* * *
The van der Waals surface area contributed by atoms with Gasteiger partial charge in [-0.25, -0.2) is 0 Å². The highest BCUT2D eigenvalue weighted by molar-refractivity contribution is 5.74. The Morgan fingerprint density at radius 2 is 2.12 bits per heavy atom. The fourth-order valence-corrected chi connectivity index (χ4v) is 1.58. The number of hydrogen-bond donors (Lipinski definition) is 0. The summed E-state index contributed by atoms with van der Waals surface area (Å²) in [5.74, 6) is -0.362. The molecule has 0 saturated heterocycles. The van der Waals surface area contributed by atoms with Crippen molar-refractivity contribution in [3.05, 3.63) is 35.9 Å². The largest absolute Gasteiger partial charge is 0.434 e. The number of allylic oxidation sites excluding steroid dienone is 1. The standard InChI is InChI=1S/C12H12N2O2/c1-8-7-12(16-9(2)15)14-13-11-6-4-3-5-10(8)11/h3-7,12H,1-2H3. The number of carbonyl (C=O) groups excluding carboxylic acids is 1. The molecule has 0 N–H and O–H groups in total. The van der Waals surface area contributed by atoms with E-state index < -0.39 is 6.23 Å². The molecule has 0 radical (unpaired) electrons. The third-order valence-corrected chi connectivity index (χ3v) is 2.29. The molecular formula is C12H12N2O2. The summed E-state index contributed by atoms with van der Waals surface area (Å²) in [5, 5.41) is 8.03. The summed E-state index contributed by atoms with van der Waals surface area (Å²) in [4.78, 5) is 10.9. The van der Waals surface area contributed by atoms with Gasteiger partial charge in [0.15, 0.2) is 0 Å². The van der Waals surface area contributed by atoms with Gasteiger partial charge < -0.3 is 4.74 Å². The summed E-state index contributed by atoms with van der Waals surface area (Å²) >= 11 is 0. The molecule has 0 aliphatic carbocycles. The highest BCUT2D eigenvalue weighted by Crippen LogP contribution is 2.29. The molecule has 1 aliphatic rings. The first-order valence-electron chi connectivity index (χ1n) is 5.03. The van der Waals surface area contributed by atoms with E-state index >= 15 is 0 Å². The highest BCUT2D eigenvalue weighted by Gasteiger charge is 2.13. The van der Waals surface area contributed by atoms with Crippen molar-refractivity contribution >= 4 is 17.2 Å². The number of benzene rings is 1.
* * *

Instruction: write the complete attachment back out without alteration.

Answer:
The van der Waals surface area contributed by atoms with Gasteiger partial charge in [-0.25, -0.2) is 0 Å². The highest BCUT2D eigenvalue weighted by molar-refractivity contribution is 5.74. The Morgan fingerprint density at radius 2 is 2.12 bits per heavy atom. The fourth-order valence-corrected chi connectivity index (χ4v) is 1.58. The number of hydrogen-bond donors (Lipinski definition) is 0. The summed E-state index contributed by atoms with van der Waals surface area (Å²) in [5.74, 6) is -0.362. The molecule has 0 saturated heterocycles. The van der Waals surface area contributed by atoms with Crippen molar-refractivity contribution in [3.05, 3.63) is 35.9 Å². The largest absolute Gasteiger partial charge is 0.434 e. The number of allylic oxidation sites excluding steroid dienone is 1. The standard InChI is InChI=1S/C12H12N2O2/c1-8-7-12(16-9(2)15)14-13-11-6-4-3-5-10(8)11/h3-7,12H,1-2H3. The number of carbonyl (C=O) groups excluding carboxylic acids is 1. The molecule has 0 N–H and O–H groups in total. The van der Waals surface area contributed by atoms with E-state index < -0.39 is 6.23 Å². The molecule has 0 radical (unpaired) electrons. The third-order valence-corrected chi connectivity index (χ3v) is 2.29. The molecular formula is C12H12N2O2. The summed E-state index contributed by atoms with van der Waals surface area (Å²) in [5, 5.41) is 8.03. The summed E-state index contributed by atoms with van der Waals surface area (Å²) in [4.78, 5) is 10.9. The van der Waals surface area contributed by atoms with Gasteiger partial charge in [0.15, 0.2) is 0 Å². The van der Waals surface area contributed by atoms with Gasteiger partial charge < -0.3 is 4.74 Å². The summed E-state index contributed by atoms with van der Waals surface area (Å²) >= 11 is 0. The molecule has 0 aliphatic carbocycles. The highest BCUT2D eigenvalue weighted by Crippen LogP contribution is 2.29. The molecule has 1 aliphatic rings. The first-order valence-electron chi connectivity index (χ1n) is 5.03. The van der Waals surface area contributed by atoms with E-state index >= 15 is 0 Å². The highest BCUT2D eigenvalue weighted by Gasteiger charge is 2.13. The van der Waals surface area contributed by atoms with Crippen molar-refractivity contribution >= 4 is 17.2 Å². The number of benzene rings is 1.